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5 Tips to Prevent Bed Bugs


Understanding the Ways of the Bed Bug

  1. Know how to identify a bed bug. Bed bugs are reddish-brown with a flat, oval body that measures approximately ¼ of an inch (6.35 mm) long. Bed bugs usually hide close to the bed but can spread to other areas of the room or home over time.
    • Bed bug colors can range from nearly white after they molt, a light tan, a deep brown, to a burnt orange.
    • Although bed bugs are generally found on or near the bed, most insects found there are not bed bugs. Before beginning pest control efforts to rid a home of bed bugs, confirm the identity of the pest.

2. Understand the ways in which bed bugs are able to get into your home. Bed bugs enter a home through many possible ways, the most common being hitching a ride on your luggage, computer, clothing or other belongings after you have stayed somewhere else, or traveled where bed bugs are present, including on public transportation. Moving time is another possible way to get into a new home, as they catch a ride in the moving boxes.

  • Occasionally, bats and birds introduce bed bugs.
3. Be aware of the most likely places where bed bugs can be found once they get into your home.
  • Bed bugs are more likely to be found in buildings where many occupants sleep or where there is frequent turnover, such as a hotel or college dormitory.
  • Bed bugs tend to congregate where people sleep more than any other part of the home. They love hiding out in the bed frame, mattress, and box spring.
  • Given their flattened body shape, bed bugs hide out in cracks and crevices within a room, the furniture, and other objects.
  • Bed bugs can wander from apartment to apartment using the voids between walls and wire/pipe holes.
  • Bed bugs like warmth. They are known to enter laptops, netbooks, and DSL ports, which are also very portable objects that you might inadvertently carry around to other rooms and homes!

Part 2

Preventing Bed Bugs From Entering the Home

  1. Check for bed bugs before unpacking during a trip away from home. Change rooms or hotels immediately if you see any evidence of bed bugs.
  • Pull back the sheets from the mattress and look for bugs along the seams or tiny blood spots on the mattress.
  • Look along the edges of the box springs and in the seams of the bedding.
  • Inspect the headboard and behind it.
  • Examine wood or upholstered furniture, especially along crevices and seams. Bed bugs seem to prefer wood and fabric to plastic and metal.
  • Don’t put your baggage on the bed. Use the suitcase holder if provided, or leave your luggage in the bathtub or outside until you have inspected the room.

2. Take care of bed bugs that may have hitched a ride on clothing.

  • Separate laundry into plastic bags so the clothes can be placed directly in the washer without bugs escaping. Wash and dry the clothes on the highest setting that the fabric can withstand or take items to the dry cleaners.
  • Undress on a hard surface floor rather than on carpet if you suspect bed bugs are on your clothing. Bed bugs do not travel on people like lice do. Wipe off the floor to capture any bed bugs that fall off the clothes.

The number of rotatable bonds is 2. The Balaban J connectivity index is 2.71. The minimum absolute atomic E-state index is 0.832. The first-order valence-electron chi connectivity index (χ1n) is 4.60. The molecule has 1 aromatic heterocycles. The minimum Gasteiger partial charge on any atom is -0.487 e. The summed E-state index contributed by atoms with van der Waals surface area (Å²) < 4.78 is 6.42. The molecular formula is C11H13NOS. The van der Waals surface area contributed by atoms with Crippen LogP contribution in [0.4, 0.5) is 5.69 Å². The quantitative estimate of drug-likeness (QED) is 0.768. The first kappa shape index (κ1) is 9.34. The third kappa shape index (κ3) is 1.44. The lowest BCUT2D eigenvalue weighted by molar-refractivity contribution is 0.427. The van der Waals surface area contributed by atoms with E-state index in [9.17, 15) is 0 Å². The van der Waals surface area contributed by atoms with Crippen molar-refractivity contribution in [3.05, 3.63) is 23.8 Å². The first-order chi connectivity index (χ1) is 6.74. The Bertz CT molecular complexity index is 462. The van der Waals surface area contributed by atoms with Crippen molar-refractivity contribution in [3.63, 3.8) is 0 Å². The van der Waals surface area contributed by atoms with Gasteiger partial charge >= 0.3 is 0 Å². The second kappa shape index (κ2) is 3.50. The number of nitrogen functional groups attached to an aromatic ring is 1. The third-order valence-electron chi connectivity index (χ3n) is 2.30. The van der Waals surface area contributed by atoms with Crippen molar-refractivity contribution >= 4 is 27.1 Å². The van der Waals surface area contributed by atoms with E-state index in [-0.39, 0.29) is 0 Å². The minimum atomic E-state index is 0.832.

3. Inspect luggage and other personal items for bed bugs. Vacuum off luggage and items that cannot be washed. Hand wash other items with hot, soapy water. Use a brush to scrub items, especially where bugs and eggs may be hiding in the seams and folds.

4. Take care when bringing used furniture and clothing into your house. Wash clothing immediately (the water must be at least 122 degrees F/ 50 degrees C). Furniture, however, should be inspected carefully before even bringing it into your home:

  • Check the crevices, behind moldings and other embellishments, and any cracks.
  • Avoid bringing home used mattresses.
  • Wash and dry all soft furnishings, such as curtains, at high temperatures before using.

Part 3

Knowing Your Home Has a Bed Bug Infestation

1. Consider bed bugs if any member of the household is complaining of being bitten during the night.

2. Check for signs of bed bugs:

  • Fecal staining (dark brown or reddish spots) can be seen by the naked eye on bedding, the mattress, and even the walls near the bed.
  • A heavily infested house may smell like coriander.
  • Read wikiHow’s more detailed article on How to Recognize Bed Bugs.

3. Confirm the identity of bed bugs if you’re not sure. Drop a sample in to an entomologist for verification.

Part 4

Knowing Your Home Has a Bed Bug Infestation

2. Deal with your bedding. The bedding needs to be treated and cared for appropriately as well:

  • Wash bedding in hot water and then dry on a high heat setting each week. Place pillows and other non-washable items in the dryer for 20 minutes on high heat.
  • Keep bedding from touching the floor.

3. Eliminate bed bugs on carpet, fabric drapes and upholstered furniture by vacuuming weekly.

  • Dispose of the vacuum contents carefully in a plastic bag that you can seal, then remove from your home immediately.

4. Minimize the number of hiding places for bed bugs.

  • Caulk cracks along the baseboards and molding.
  • Seal holes in areas where pipes or wires go through the wall.
  • Reduce clutter in the bedroom, especially near the bed and on the floor.

5. Hire a pest control service to routinely treat the home and prevent a bed bug infestation.

  • Ask for references.
  • Ask for eco-friendly solutions if wished.
  • Talk to their customers about their satisfaction with the treatment process.
  • If you are renting, contact your landlord immediately to get a solution implemented quickly.